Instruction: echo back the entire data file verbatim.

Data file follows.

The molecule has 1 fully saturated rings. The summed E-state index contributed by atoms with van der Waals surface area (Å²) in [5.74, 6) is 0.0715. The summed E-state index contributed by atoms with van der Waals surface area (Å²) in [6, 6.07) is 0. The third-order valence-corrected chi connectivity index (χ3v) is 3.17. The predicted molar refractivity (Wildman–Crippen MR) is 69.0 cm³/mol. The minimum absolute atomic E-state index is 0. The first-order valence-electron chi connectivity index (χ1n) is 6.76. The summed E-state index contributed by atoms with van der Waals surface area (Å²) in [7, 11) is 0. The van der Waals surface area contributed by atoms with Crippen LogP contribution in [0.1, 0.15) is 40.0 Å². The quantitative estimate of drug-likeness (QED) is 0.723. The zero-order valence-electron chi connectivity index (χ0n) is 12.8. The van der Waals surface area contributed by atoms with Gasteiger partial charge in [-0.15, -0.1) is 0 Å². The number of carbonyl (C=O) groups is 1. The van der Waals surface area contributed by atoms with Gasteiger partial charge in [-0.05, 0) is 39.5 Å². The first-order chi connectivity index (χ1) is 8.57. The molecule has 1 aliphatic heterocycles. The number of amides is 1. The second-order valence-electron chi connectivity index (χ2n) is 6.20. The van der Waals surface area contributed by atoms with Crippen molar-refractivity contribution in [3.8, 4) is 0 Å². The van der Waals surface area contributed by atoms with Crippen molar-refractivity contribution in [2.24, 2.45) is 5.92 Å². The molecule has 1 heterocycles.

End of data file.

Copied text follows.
The molecule has 1 fully saturated rings. The summed E-state index contributed by atoms with van der Waals surface area (Å²) in [5.74, 6) is 0.0715. The summed E-state index contributed by atoms with van der Waals surface area (Å²) in [6, 6.07) is 0. The third-order valence-corrected chi connectivity index (χ3v) is 3.17. The predicted molar refractivity (Wildman–Crippen MR) is 69.0 cm³/mol. The minimum absolute atomic E-state index is 0. The first-order valence-electron chi connectivity index (χ1n) is 6.76. The summed E-state index contributed by atoms with van der Waals surface area (Å²) in [7, 11) is 0. The van der Waals surface area contributed by atoms with Crippen LogP contribution in [0.1, 0.15) is 40.0 Å². The quantitative estimate of drug-likeness (QED) is 0.723. The zero-order valence-electron chi connectivity index (χ0n) is 12.8. The van der Waals surface area contributed by atoms with Gasteiger partial charge in [-0.15, -0.1) is 0 Å². The number of carbonyl (C=O) groups is 1. The van der Waals surface area contributed by atoms with Gasteiger partial charge in [-0.05, 0) is 39.5 Å². The first-order chi connectivity index (χ1) is 8.57. The molecule has 1 aliphatic heterocycles. The number of amides is 1. The second-order valence-electron chi connectivity index (χ2n) is 6.20. The van der Waals surface area contributed by atoms with Crippen molar-refractivity contribution in [3.8, 4) is 0 Å². The van der Waals surface area contributed by atoms with Crippen molar-refractivity contribution in [2.24, 2.45) is 5.92 Å². The molecule has 1 heterocycles.